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From "Li, Jonathan" <>
Subject RE: inAppBrowser API issue
Date Tue, 28 May 2013 16:04:13 GMT
It is a little bit different from defined by w3c. As, the onload, onerror
events can be embedded in the html page, they will be automatically attached to DOM when parsing
the page, there is no need to add the event handler by separate calls, so no event will be

 In fact, if calling the similar code shown below on a regular page, the onload method will
not be called.

var ref ='');
ref.addEventListener('loadstart', function() { alert(event.url); });

The design should not heavily depend on the current browser's javascript thread implementation.
Besides it is not safe to always assume the event will only be fired asynchronously from native
code. For example, if invalid parameters are passed to open method, the validator may need
to call onError to report the error, it will not work if onError event handler cannot be added
before the operation.


 -----Original Message-----
From: [] On Behalf Of Braden Shepherdson
Sent: Tuesday, May 28, 2013 11:10 AM
Subject: Re: inAppBrowser API issue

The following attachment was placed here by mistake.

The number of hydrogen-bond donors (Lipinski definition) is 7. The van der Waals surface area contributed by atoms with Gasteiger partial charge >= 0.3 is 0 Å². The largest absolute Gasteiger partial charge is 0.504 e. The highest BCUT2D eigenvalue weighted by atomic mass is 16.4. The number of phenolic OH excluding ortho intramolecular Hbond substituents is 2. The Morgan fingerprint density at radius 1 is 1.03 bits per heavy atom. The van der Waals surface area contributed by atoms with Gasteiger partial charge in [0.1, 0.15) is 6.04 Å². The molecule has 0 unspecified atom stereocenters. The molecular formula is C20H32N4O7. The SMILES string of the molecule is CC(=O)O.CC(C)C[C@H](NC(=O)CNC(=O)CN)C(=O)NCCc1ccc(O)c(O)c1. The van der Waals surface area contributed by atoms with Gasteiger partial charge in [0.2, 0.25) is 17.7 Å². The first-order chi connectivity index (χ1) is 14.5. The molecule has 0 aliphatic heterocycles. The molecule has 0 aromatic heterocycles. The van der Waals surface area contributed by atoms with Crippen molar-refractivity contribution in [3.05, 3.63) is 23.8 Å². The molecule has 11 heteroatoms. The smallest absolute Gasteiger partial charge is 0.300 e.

If the event really did fire before the event listener was added, the
Javascript engine is broken. When the event is triggered (which may happen
in another browser thread or something) it will be added to the event queue
in the Javascript engine. That event will not be processed until the
currently executing Javascript chunk is done - the next time the Javascript
cedes control (setTimeout, returning from all functions, etc.). That won't
happen until after the event handler is attached in the second line.

We didn't design this API, it's the same API is is used
elsewhere. Cordova tends to use existing W3C specs where appropriate.


On Tue, May 28, 2013 at 10:47 AM, Li, Jonathan <> wrote:

> Not sure whether this is a right place for this issue, but the javascript
> interface for InAppBrowser does not make much sense. The below code is
> from cordova document:
> var ref ='', '_blank', 'location=yes');
> ref.addEventListener('loadstart', function() { alert(event.url); });
> The event handler is added after the open method is returned, so it is
> possible the event gets fired before developer has a chance to add the
> event handler for the open operation. Although it is async operation, it
> is still a good design, and may cause timing or other issues depending on
> native side implementation.
> Just wonder whether this is a known issue, or could it be changed to a
> better interface design?
> Thanks
> Jonathan

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